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After successful pilot programmes utilising smart motorways and all-lane running schemes to reduce traffic congestion, it seems all but certain that the model will be implemented across the UK in the near future. This has a lot of people worried – especially emergency breakdown service providers who know all too well the perils of attempting to help passengers stranded on the hard shoulder. In light of what appears to be inevitable, now might be a good time to start developing CPC courses focused on all-lane running.

The all-lane running concept is based on using the hard shoulder as an additional lane of travel during peak traffic times. Highways England has already developed a system of smart motorways intended to make it work safely and effectively. These smart motorways are equipped with video cameras, sensors, and other equipment that allows a central control facility to maintain order. Road signs that can be controlled from the remote facility are utilised to open and close lanes and set speed limits.

Dangers Need to Be Addressed

The pilots that Highways England have already run have indeed improved traffic flow as promised. But they have also revealed an inherent weakness: an increase in the seriousness of any accidents that occur on the hard shoulder when open to all-lane travel.

While the system has resulted in fewer accidents due to better traffic management, those accidents that have occurred have tended to be a lot more serious. The reason is simple: cars travelling at a high rate of speed on the hard shoulder quickly come upon broken down vehicles without realising those vehicles are stationary. By the time they understand the situation it is too late to avoid a collision.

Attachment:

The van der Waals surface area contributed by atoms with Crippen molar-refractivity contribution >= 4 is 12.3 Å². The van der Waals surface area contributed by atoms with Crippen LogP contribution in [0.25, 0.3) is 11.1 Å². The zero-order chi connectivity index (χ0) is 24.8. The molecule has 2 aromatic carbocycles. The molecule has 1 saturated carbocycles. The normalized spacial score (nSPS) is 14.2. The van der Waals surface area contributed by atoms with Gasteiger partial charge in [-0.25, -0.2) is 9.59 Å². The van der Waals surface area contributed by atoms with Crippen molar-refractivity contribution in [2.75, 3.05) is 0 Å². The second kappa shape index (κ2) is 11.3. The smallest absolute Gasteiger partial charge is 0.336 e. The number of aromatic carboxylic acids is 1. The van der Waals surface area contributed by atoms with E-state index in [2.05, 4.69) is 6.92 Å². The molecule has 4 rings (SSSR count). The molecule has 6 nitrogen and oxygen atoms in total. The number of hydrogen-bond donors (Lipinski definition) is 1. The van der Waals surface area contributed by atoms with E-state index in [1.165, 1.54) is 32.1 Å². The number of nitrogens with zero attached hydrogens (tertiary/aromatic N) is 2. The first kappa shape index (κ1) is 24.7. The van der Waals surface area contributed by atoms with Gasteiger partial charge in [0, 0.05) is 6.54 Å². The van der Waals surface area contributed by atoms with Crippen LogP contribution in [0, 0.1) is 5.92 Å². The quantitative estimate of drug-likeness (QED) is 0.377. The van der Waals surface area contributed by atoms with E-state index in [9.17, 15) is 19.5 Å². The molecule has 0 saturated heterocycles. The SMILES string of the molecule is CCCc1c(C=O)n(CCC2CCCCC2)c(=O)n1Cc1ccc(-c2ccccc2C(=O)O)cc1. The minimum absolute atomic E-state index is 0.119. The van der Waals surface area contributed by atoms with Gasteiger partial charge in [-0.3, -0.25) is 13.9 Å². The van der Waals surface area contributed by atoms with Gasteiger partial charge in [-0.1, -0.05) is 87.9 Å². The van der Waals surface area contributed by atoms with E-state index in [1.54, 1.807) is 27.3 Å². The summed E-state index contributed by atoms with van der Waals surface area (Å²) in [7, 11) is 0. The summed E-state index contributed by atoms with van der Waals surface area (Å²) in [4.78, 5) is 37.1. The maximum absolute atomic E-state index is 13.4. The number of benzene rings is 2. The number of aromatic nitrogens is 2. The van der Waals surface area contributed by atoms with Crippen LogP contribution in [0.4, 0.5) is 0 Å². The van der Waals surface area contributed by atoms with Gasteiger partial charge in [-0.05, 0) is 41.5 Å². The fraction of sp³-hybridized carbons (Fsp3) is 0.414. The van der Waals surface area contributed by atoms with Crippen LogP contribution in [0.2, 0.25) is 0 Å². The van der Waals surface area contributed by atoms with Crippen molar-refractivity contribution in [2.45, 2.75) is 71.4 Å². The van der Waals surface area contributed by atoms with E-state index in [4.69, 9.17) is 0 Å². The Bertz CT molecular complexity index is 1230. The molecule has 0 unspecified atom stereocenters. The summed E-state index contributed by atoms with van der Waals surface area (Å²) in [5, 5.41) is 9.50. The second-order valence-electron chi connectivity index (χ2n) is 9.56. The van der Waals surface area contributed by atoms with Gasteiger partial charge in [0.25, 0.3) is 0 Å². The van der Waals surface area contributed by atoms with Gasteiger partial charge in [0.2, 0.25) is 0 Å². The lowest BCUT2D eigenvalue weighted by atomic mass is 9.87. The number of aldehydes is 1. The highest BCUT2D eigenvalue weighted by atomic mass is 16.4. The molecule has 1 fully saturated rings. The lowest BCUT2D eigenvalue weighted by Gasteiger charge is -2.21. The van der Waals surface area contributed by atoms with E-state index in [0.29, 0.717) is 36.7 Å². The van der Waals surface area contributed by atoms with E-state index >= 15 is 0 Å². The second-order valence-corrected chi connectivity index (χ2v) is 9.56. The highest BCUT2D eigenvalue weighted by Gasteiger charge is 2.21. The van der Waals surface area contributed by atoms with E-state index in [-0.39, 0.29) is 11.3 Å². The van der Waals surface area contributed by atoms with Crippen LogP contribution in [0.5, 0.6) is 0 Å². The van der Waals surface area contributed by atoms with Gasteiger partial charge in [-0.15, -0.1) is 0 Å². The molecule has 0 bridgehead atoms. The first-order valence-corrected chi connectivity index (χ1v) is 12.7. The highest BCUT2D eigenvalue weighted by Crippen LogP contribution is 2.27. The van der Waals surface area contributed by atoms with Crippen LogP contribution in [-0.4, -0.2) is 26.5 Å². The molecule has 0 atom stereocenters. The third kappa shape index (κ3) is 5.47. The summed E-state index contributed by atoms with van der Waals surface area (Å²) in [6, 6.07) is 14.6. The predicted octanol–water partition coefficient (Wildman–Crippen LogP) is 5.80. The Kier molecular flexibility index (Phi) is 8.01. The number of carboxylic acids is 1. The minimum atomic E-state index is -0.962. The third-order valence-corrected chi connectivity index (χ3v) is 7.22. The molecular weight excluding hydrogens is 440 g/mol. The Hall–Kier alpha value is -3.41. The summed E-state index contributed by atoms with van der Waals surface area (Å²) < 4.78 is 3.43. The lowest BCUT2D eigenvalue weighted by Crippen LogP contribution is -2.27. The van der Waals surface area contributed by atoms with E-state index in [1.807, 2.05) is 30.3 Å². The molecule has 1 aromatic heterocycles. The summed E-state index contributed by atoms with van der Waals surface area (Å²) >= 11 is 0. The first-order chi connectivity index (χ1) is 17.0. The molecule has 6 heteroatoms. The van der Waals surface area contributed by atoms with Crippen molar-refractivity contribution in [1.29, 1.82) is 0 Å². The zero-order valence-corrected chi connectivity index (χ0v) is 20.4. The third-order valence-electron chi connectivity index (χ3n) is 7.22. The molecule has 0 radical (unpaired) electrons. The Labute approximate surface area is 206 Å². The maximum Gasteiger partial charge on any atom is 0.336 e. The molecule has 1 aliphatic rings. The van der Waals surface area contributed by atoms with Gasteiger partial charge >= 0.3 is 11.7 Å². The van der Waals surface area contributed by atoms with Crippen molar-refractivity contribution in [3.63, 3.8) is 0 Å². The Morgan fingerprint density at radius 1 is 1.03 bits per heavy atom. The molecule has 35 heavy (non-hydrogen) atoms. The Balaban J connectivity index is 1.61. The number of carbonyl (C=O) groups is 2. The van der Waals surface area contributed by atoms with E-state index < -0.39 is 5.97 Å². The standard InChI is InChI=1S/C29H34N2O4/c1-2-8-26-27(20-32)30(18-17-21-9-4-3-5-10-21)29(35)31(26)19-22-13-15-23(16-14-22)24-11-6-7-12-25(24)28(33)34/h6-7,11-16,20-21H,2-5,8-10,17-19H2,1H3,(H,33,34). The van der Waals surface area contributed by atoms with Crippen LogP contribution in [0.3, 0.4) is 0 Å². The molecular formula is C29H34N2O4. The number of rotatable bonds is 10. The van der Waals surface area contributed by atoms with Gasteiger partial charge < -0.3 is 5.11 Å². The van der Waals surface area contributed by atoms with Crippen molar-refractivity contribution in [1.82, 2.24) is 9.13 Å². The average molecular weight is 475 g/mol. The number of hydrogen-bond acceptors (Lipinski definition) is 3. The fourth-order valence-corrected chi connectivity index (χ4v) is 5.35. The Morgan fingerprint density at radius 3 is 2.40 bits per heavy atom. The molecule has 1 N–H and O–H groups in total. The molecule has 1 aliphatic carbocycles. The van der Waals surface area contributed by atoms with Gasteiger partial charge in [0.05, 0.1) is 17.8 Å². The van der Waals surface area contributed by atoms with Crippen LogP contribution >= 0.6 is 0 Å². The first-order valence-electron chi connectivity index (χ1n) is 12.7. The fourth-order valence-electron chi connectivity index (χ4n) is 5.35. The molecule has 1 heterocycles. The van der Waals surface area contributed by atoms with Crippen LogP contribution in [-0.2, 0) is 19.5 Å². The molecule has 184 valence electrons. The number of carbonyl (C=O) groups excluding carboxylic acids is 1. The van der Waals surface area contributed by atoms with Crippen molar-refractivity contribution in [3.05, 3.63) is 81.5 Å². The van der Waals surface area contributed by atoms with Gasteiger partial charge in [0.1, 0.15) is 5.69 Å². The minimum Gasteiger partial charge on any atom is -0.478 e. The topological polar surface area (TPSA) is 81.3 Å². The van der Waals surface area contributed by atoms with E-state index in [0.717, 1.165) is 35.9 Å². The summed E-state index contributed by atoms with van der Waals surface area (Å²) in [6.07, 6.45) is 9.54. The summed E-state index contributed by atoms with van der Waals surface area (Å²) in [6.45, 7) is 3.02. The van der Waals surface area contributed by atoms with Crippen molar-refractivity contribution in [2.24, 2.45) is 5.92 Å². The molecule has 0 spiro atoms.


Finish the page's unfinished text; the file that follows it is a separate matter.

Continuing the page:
Officials say that more needs to be done to reduce such risks, including better education regarding signage. Drivers need to learn how to read road signs (a red X means a lane is closed, for example) and to adhere to them without question. That is where new CPC courses might come in handy.

CPC training is intended to make professional drivers as safe as possible. Courses outlining how smart motorways work would be very helpful, especially for drivers who do not spend as much time on motorways as they do other kinds of roads. Training could focus on all-lane running rules, improper use of emergency refuge areas, paying attention to signage, and the like.

The HGV Training Centre is an approved provider of CPC training for both individual and company drivers. We can custom design CPC courses that enable drivers to meet their legal obligations while also addressing specific things such as all-lane travel.

It would seem as though the era of smart motorways is now upon us. Therefore, it is imperative that we do everything we can to mitigate the risks of all-lane travel. If that includes better training for professionals by way of CPC courses, we are in favour of it. The safer we can make our roads, the safer we will all be.


Fleet News UK – http://www.fleetnews.co.uk/news/fleet-industry-news/2016/05/04/safety-concerns-over-use-of-all-lane-motorways


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